If you’ve ever been bitten by a dog or a cat, you’re not alone. Every day, more than 13,000 people are bitten by pets and wild animals. But do you know what to do if this happens?
Dangers of Animal Bites
“Typically, a lot of bites are really just puncture wounds,” plastic surgeon Dr. Drew Ordon says.
The risk for infection from an animal or human bite is greater if it occurs on your extremities, which is why it is vital to have the wound cleaned out as soon as possible. Signs of infection include redness, increased swelling and puss coming from the wound. If you suffer from these symptoms, seek medical attention immediately. “And last, but not least, if you get fevers after being bitten, you'd better go to your doctor sooner rather than later,” E.R. physician Dr. Travis Stork adds.
Approximately 4.5 million people are bitten by dogs every year, and research shows that incidents of dog bites increase as the weather gets warmer. If you have a dog or are planning on bringing a dog into your family, make sure to enroll your dog in training and socialization classes.
Children often play rough with dogs, so it’s important to supervise them and teach them how to properly play and interact with their canine friends. If your child is bitten, make sure to go to the doctor’s office, as he or she may need antibiotics or a tetanus shot to prevent infection, or possibly even rabies shots if the dog has not been vaccinated. Although most dogs are trained house pets, it is critical to teach your children what to do if they attack.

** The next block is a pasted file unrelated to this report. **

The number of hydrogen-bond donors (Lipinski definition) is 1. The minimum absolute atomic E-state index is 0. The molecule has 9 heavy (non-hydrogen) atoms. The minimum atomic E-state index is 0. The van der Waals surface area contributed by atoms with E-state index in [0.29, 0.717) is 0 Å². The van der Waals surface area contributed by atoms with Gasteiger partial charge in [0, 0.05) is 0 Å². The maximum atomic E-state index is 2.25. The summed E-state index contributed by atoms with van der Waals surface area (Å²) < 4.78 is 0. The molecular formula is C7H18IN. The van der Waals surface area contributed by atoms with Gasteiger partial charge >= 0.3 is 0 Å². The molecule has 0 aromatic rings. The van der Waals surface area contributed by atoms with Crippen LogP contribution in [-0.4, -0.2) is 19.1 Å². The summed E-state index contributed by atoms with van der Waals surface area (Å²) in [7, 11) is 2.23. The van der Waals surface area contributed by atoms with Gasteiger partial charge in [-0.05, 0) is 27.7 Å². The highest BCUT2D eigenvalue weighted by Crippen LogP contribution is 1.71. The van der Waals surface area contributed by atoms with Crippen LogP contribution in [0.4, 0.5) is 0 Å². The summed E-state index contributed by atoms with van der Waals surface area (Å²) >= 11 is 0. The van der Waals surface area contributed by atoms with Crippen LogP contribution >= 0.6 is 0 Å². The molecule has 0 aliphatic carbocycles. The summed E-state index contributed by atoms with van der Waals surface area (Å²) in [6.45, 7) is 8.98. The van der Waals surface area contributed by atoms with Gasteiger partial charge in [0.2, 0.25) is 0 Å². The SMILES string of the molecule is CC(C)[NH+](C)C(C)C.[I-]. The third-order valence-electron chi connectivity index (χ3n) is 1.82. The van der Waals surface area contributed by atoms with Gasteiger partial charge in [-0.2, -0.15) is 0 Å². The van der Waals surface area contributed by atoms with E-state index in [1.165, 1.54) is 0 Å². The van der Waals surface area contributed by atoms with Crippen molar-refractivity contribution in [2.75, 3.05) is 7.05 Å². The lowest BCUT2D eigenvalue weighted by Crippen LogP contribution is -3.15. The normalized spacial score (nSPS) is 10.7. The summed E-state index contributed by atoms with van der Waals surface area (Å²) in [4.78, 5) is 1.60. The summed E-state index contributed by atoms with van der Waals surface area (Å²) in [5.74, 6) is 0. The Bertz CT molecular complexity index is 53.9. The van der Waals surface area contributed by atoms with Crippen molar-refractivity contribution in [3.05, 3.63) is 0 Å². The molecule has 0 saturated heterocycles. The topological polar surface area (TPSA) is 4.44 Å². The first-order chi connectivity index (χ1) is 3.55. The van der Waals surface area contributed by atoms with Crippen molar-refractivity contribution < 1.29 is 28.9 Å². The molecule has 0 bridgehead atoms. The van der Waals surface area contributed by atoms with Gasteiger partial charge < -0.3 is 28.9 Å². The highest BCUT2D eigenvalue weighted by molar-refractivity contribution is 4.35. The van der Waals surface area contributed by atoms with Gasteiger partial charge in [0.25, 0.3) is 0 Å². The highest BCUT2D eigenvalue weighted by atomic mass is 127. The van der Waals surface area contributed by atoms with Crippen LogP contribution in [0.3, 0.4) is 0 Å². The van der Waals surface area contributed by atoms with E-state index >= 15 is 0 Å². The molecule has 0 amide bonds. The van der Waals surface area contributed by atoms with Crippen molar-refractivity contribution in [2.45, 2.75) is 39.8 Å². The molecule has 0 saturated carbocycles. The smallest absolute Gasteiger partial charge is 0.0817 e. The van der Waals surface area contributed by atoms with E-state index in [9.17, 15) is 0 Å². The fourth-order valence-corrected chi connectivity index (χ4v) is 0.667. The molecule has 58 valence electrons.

What to Do When an Animal Attacks:
• Avoid eye contact
• Speak softly
• Protect body with object if possible
• Use a heavy object to strike the animal’s head
• Get in a fetal position and cover face, head and neck
Initial Cleaning of All Bite Wounds (AskDrSears.com)
As soon as possible, preferably within eight hours, do the following:
• Gently wipe away any dirt.
• Irrigate the wound. Go to a drug store and buy a large bottle of sterile saline and a large syringe. Flush the wound with at least 16 ounces of the saline using the syringe. Use as much force with the syringe as the child will allow. If it is too painful, apply an antibiotic ointment that also contains an anesthetic ointment. This may ease the pain.
• Apply an antibiotic ointment.
• Use the guidelines below to determine whether further medical attention is necessary.
General Bite Situations that Always Require You to Call a Doctor (AskDrSears.com)
Here are some situations that require you seek medical attention the same day.
• Any large bite that results in a large tear that looks as if it requires stitches.
• Any bite on the hand, finger, foot or toe (unless it is just a little scrape).
• Any bite on the face (unless it is just a little scrape).
• Any deep puncture bite